Goodreads helps you keep track of books you want to read.
Start by marking “The Proud Tower: A Portrait of the World Before the War 1890-1914” as Want to Read:
The Proud Tower: A Portrait of the World Before the War 1890-1914
Enlarge cover
Rate this book
Clear rating
Open Preview

The Proud Tower: A Portrait of the World Before the War 1890-1914

by
4.12  ·  Rating details ·  6,037 Ratings  ·  345 Reviews
During the fateful quarter century leading up to World War I, the climax of a century of rapid, unprecedented change, a privileged few enjoyed Olympian luxury as the underclass was “heaving in its pain, its power, and its hate.” In The Proud Tower, Barbara W. Tuchman brings the era to vivid life: the decline of the Edwardian aristocracy; the Anarchists of Europe and Americ ...more
Audiobook, Unabridged
Published July 31st 2010 by Blackstone Audiobooks (first published 1962)
More Details... edit details

Friend Reviews

To see what your friends thought of this book, please sign up.

Reader Q&A

To ask other readers questions about The Proud Tower, please sign up.

Be the first to ask a question about The Proud Tower

This book is not yet featured on Listopia. Add this book to your favorite list »

Community Reviews

(showing 1-10)
Rating details
Sort: Default
|
Filter
Matt
Aug 24, 2016 rated it liked it  ·  review of another edition
Shelves: world-war-i
How do you follow up a major success in life?

It’s a question I seldom ask myself. My last success was finishing the final two episodes of both The Night Of and Stranger Things in a single night, while drinking a $9 handle of rum and avoiding the sidelong glances of my pregnant wife, who is due any day. That’s the kind of success you only follow up with divorce.

Barbara Tuchman certainly had to answer that query. In 1962, she published The Guns of August, one of the most widely acclaimed works o
...more
Kalliope
Aug 09, 2012 rated it really liked it  ·  review of another edition

While from a proud tower in the town
Death looks gigantically down


The City in the Sea – Poe.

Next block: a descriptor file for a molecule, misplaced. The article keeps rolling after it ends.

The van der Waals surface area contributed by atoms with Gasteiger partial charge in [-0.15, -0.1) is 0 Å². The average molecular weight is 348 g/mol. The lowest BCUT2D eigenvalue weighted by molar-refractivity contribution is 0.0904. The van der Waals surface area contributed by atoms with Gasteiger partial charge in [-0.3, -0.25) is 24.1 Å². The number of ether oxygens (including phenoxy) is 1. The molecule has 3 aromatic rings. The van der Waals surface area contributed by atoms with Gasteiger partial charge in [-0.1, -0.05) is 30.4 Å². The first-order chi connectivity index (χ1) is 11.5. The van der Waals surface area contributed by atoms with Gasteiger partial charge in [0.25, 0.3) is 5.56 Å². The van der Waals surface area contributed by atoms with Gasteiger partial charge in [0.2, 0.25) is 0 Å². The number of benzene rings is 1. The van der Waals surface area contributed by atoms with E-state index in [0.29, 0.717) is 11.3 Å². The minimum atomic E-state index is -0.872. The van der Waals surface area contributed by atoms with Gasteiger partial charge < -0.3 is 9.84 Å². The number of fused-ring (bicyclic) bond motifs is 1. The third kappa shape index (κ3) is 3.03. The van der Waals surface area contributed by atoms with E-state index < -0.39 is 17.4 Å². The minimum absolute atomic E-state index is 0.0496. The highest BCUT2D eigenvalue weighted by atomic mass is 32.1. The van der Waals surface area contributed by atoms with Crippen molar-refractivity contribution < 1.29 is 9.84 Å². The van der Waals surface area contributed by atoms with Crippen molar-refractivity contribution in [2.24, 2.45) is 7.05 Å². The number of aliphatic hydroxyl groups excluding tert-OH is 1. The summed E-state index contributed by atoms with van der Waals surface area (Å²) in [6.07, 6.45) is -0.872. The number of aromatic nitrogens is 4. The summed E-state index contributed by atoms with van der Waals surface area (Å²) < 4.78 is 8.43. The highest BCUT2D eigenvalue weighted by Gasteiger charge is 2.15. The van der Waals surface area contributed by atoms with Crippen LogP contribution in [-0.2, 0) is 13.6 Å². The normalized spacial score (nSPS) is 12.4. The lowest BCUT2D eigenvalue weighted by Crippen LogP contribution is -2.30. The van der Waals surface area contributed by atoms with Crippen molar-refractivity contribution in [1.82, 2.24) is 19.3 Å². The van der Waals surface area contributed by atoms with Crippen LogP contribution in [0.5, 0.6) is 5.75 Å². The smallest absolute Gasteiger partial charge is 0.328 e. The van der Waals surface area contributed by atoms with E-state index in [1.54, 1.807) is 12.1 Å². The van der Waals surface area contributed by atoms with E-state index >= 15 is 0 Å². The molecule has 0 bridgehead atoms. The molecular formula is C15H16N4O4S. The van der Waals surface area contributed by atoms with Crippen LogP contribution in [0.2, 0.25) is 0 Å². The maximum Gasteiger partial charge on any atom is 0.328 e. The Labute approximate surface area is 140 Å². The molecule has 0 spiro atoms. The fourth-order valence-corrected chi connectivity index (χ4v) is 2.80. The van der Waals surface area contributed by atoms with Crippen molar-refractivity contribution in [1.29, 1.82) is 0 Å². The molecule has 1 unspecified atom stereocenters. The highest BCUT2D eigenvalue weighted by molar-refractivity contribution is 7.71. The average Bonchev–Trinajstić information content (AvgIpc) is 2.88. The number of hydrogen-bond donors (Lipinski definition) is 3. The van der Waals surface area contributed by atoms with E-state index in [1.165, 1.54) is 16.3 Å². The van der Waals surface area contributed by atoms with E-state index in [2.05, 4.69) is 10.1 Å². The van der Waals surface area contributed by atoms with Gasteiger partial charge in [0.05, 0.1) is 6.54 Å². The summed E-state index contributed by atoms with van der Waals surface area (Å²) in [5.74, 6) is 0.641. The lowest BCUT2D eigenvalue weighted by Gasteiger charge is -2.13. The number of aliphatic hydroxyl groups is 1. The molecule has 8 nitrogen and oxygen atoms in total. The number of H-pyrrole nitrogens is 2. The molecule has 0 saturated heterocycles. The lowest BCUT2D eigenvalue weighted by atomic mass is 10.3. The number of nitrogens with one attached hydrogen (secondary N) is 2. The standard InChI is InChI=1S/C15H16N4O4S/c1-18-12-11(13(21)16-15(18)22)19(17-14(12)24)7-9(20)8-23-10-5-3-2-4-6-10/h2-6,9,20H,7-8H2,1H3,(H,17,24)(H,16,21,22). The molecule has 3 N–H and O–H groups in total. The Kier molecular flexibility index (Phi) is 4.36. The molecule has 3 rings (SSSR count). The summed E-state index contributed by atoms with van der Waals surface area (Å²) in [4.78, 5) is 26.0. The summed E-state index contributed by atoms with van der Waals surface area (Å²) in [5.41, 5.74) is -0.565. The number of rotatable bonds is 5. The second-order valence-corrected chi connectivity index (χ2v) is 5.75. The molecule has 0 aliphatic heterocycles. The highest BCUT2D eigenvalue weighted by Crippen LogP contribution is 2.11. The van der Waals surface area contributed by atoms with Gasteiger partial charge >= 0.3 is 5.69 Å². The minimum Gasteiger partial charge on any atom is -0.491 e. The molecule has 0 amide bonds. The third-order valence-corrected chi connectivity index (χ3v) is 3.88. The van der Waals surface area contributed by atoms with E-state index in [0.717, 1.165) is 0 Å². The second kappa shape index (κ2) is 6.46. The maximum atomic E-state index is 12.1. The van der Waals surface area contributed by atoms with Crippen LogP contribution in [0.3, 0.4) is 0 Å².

This book is really a collection of essays published separately in various journals. Any book tackling the social, political and artistic situation of the world in the couple of decades before it entered its first global war, could only offer a partial view. These essays offer a series of selected aspects of this bellicose universe seen through shifting points of view.

There are considerable absences. Fo
...more
Lawyer
The Proud Tower: Barbara Tuchman's View of the World on the Road to War

Channel Firing
BY THOMAS HARDY
That night your great guns, unawares,
Shook all our coffins as we lay,
And broke the chancel window-squares,
We thought it was the Judgment-day

And sat upright. While drearisome
Arose the howl of wakened hounds:
The mouse let fall the altar-crumb,
The worms drew back into the mounds,

The glebe cow drooled. Till God called, “No;
It’s gunnery practice out at sea
Just as before you went below;
The world is as i
...more
Wes Freeman
Dec 12, 2008 rated it really liked it  ·  review of another edition
Engaging history of white people from late 19th century to WWI. Written by American journalist living in U.K. and published in 1966, book purports to be "A Portrait of the World Before the War, 1890-1914" -- which it ain't by a damn sight -- and works as a pretty good oil painting of the U.K., France, Germany, and the U.S. (with smatterings of Russia, Spain and Italy thrown in for spice) before they all started killing each other with gas and machine guns. Author shows us the political, social, ...more
Jim
Apr 22, 2009 rated it it was amazing  ·  review of another edition
Shelves: history, reread
It is a thankless job to write a book about the origins of a widespread conflagration such as the First World War. Where is one to draw the line? Where author Barbara Tuchman apparently drew it was the countries of Western Europe -- Britain, France, and Germany -- plus the United States. But what about the view from St. Petersburg or Vienna or even Istanbul? It is all well and good to talk about the rise of international socialism, but what about all the energies released by the decay of the Ott ...more
Michael
May 15, 2014 rated it really liked it  ·  review of another edition
Recommended to Michael by: Kalliope
I simply love Tuchman’s writing style, which tells stories around various figures and themes relevant to understanding the origins of the First World War. Except in her introduction and final scene on the verge of mobilization of armies she avoids explicit reference to the war because of the power of the lens of hindsight to distort the accuracy of historical truth. She leaves it to other accounts, including her earlier book, “The Guns of August”, to elucidate the political evolution leading to ...more